Ma was a damned yankee. A yankee is a person from above the Mason-Dixon line. A damned yankee is a yankee who comes to the South and stays here. Mom was born in Milwaukee, a first-generation American on her mother's side. Alma C. was born in Austria.

I have no idea why, when or how Alma and Ralph (Ma's dad) moved to Atlanta. I just know they did. That's where Mom met Dad, more specifically at a frat party hosted by Pi Kappa, Dad's chosen fraternity.

Their first meeting was less than stellar.

Dad walked up in overalls, probably no shirt, and barefoot. He said Mom was "a pretty gal."

Mom looked this deep fried redneck up and down and turned away.

"Fine. There's other girls with phone numbers," Dad said and walked away.

If I ever knew much about their courtship, it's gone now, faded away from my increasingly unreliable memory. They got married in Ringgold, then the marriage capital of Georgia. Jerry Sumner, Dad's best friend, attended the wedding. Later that day Dad got so drunk all he could do, according to Sumner, was lay on the floor and point a finger at Jerry and say "you son of a bitch."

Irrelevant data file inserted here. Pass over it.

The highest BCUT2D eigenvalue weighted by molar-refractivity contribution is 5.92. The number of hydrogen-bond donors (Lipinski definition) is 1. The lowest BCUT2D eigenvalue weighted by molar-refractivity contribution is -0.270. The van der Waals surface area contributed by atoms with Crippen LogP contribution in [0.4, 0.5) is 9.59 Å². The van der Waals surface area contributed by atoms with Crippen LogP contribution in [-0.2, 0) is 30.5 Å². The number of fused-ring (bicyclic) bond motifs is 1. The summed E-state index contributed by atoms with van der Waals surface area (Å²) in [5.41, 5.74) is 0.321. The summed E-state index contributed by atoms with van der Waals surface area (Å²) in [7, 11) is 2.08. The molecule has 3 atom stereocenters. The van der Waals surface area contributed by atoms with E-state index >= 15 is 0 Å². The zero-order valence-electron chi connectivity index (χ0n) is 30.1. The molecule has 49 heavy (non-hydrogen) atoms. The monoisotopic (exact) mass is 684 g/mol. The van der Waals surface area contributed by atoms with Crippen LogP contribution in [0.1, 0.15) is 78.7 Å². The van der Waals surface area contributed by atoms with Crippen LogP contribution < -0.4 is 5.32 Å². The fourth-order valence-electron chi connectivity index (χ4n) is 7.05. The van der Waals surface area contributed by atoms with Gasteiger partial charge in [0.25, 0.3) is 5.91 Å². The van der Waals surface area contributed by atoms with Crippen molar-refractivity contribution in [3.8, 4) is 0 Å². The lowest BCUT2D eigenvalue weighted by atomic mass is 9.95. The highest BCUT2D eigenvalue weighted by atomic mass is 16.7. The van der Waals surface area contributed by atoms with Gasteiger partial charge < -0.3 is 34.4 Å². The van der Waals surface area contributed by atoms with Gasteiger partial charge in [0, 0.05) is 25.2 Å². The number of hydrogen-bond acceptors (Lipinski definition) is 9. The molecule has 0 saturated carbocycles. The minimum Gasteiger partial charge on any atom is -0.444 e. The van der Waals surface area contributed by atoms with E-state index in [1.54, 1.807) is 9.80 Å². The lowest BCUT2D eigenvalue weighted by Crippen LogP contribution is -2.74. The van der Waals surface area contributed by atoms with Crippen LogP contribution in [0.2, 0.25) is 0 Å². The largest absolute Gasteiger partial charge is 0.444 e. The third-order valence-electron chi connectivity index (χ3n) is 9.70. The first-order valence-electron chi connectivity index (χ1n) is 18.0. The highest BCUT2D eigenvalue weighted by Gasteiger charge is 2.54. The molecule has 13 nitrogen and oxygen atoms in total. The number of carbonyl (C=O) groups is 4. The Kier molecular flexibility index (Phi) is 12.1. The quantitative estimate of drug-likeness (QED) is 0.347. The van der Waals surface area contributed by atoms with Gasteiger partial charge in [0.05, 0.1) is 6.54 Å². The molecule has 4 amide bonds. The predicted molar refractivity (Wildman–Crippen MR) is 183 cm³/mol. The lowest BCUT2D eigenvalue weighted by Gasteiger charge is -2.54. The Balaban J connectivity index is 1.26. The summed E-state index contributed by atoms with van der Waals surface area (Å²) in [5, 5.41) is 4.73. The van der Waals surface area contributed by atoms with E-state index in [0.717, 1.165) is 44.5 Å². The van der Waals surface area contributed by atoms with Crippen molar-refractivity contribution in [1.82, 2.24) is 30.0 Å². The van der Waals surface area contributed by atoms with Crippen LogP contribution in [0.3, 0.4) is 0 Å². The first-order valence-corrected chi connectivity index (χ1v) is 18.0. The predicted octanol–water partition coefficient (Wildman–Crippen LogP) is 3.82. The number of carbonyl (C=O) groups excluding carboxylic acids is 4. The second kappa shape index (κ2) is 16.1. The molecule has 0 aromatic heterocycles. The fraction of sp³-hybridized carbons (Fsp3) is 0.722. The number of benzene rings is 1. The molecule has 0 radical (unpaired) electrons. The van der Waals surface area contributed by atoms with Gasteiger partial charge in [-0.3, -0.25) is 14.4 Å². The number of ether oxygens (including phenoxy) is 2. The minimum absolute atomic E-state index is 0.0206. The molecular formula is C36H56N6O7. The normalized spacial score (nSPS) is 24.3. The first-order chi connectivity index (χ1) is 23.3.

She did tell me of one of their dates. Dad challenged her to a drinking contest. Back then, and I have independent witnesses to this, Mom simply could not get intoxicated in beer. In later years, a half glass of wine had her wobbly.

"I drank him under the table," she said.

Prior to getting married, Mom was a stewardess with Delta Airlines. She got married and that ended that. Delta would not employ married women back then as "flight attendants" as they are called now.

Prior to my arrival, Mom and Dad bowled. Mom had several bowling trophies I remember playing with as I  grew up.

They lived in Atlanta, where I was born. Or so I'm told. I was just a baby at the time and do not remember.

After Delta, she worked as a secretary. Somewhere there's a picture of her in a PhD (Pentecostal Hair Do - I can say that 'cause I am pentecostal; Mom was Catholic) or a beehive 'do and pregnant, sitting at a desk. That was me in there.